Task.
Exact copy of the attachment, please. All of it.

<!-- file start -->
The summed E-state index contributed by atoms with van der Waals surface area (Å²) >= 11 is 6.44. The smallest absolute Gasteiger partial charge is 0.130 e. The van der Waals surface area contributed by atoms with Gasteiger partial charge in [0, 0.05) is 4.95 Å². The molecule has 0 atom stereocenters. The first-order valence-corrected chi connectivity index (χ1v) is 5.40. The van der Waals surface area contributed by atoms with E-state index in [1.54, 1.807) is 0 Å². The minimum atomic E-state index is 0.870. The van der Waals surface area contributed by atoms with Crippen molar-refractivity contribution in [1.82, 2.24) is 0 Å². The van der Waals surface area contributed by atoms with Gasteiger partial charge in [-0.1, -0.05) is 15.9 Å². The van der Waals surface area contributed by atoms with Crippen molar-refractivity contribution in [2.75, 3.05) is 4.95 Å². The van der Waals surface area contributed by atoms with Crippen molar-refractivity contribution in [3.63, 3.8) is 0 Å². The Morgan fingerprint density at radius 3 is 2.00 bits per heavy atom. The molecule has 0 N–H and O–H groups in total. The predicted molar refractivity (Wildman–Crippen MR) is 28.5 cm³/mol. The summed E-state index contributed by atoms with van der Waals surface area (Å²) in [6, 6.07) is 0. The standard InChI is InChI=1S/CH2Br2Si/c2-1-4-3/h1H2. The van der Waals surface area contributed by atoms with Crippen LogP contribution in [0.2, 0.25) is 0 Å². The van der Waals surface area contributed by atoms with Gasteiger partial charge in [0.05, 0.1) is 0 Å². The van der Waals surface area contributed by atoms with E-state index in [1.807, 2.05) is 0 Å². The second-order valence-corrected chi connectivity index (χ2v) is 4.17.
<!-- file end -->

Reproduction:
The summed E-state index contributed by atoms with van der Waals surface area (Å²) >= 11 is 6.44. The smallest absolute Gasteiger partial charge is 0.130 e. The van der Waals surface area contributed by atoms with Gasteiger partial charge in [0, 0.05) is 4.95 Å². The molecule has 0 atom stereocenters. The first-order valence-corrected chi connectivity index (χ1v) is 5.40. The van der Waals surface area contributed by atoms with E-state index in [1.54, 1.807) is 0 Å². The minimum atomic E-state index is 0.870. The van der Waals surface area contributed by atoms with Crippen molar-refractivity contribution in [1.82, 2.24) is 0 Å². The van der Waals surface area contributed by atoms with Gasteiger partial charge in [-0.1, -0.05) is 15.9 Å². The van der Waals surface area contributed by atoms with Crippen molar-refractivity contribution in [2.75, 3.05) is 4.95 Å². The van der Waals surface area contributed by atoms with Crippen molar-refractivity contribution in [3.63, 3.8) is 0 Å². The Morgan fingerprint density at radius 3 is 2.00 bits per heavy atom. The molecule has 0 N–H and O–H groups in total. The predicted molar refractivity (Wildman–Crippen MR) is 28.5 cm³/mol. The summed E-state index contributed by atoms with van der Waals surface area (Å²) in [6, 6.07) is 0. The standard InChI is InChI=1S/CH2Br2Si/c2-1-4-3/h1H2. The van der Waals surface area contributed by atoms with Crippen LogP contribution in [0.2, 0.25) is 0 Å². The van der Waals surface area contributed by atoms with Gasteiger partial charge in [0.05, 0.1) is 0 Å². The van der Waals surface area contributed by atoms with E-state index in [1.807, 2.05) is 0 Å². The second-order valence-corrected chi connectivity index (χ2v) is 4.17.